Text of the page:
The armament of the D3A1 included one rear facing, 7.7mm MG manned by the gunner, two forward facing, 7.7mm MGs mounted in the wings, and either one 249.9 kg bomb in the center of the aircraft or two 59.8 kg bombs in the wings. The wingspan of the D3A1 was about 14.3 meters and the length was 10.2 meters. The rate of climb was about 500m/s and the empty weight was 2,409 kg.
The loaded weight was 2,618 kg and the service ceiling was 9,160 meters. The landing gear was not retractable and the maximum take of weight was 3,800 kg. The height of the D3A1 was also 3.8 meters. The construction of the D3A was basically totally made of metal. The D3A itself was based on the Heinkel He 70 and had its bombs hit the target four out of every five times. 
VariantsEditThe D3A1's successor was the D3A2 which had several notable differences. One of these was the new Mitsubishi Kinsei 54 Engine that generated 1,300 hp. It was slightly heavier and faster than the D3A1 and was produced more. Fuel capacity was also increased with the D3A2, but length, crew, and height all remained the same. The D3A2-K variant was not used in combat as it was a training model.
The D3A was made to replace the older D1A biplane and it did so quitesuccessfully. Prototypes had the original D1A Hikari 1 engine, but because of this, the prototype was underpowered and another flaw were the dive brakes which malfunctioned.
The D3A was finally put into service in 1940 when the Japanese navy designated the Navy Type 99 Carrier Bomber Model 11. The D3A served with the Japanese navy throughout the war whether it was being used in a kamikaze role (this was often put into practice in 1945) or being used as a bomber. The first use of the D3A in combat was over the skies of China. It was soon pressed into service and was used in the Attack on Pearl Harbor and many other battles. Over twenty different ships including destroyers, cruisers, and aircraft carriers were destroyed by D3A bombers. These ships were from Australia, Great Britain, and the United States. The D3A was responsible for the sinking of more ships than any other axis aircraft. The Aichi D3A stopped production in 1944, but was still used by Japanese airmen. The D3A and its variants proved to be an effective bomber although the Yokosuka D4Y Suisei somewhat replaced it.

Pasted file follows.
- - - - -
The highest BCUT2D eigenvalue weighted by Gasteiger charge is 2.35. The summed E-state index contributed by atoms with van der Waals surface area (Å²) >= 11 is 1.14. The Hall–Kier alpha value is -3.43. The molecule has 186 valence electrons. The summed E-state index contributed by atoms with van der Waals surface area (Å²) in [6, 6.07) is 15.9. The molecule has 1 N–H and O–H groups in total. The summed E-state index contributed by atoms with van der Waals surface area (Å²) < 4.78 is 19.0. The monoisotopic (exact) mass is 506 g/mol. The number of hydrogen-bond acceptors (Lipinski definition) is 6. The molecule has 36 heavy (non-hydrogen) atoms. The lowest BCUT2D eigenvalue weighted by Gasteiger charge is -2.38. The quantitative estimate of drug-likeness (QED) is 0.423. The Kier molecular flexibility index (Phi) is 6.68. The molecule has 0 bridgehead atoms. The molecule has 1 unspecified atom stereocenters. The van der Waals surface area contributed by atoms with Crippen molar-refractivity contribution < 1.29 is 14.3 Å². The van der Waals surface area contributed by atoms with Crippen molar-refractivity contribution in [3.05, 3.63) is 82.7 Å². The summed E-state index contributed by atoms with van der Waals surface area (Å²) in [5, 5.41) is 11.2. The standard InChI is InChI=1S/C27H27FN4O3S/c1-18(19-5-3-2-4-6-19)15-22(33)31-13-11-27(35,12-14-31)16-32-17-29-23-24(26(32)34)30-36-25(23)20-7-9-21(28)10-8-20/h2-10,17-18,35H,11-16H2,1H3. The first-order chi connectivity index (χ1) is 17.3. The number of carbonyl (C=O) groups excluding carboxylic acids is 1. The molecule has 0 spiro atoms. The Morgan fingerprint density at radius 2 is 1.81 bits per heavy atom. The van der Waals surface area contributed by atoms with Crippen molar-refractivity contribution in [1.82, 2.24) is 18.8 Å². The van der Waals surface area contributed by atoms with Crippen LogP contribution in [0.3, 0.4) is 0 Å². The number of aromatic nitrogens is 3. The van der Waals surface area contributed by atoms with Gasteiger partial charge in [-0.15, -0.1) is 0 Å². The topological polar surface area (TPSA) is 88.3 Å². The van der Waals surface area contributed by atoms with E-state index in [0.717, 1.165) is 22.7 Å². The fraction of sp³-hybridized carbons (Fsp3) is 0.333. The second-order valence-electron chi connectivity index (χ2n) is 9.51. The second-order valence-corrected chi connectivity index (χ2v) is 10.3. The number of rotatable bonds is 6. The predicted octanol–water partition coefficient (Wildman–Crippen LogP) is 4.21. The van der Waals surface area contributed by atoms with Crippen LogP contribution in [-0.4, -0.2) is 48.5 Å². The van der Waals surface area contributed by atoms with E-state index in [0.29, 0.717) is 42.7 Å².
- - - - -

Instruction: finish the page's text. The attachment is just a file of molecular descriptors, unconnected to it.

- ↑ http://www.combinedfleet.com/ijna/d3a.htm
- ↑ http://www.aviation-history.com/aichi/d3a.html
- ↑ http://www.century-of-flight.net/Aviation%20history/photo_albums/timeline/ww2/Aichi%20D3A%20Val.htm
- ↑ http://www.militaryfactory.com/aircraft/detail.asp?aircraft_id=296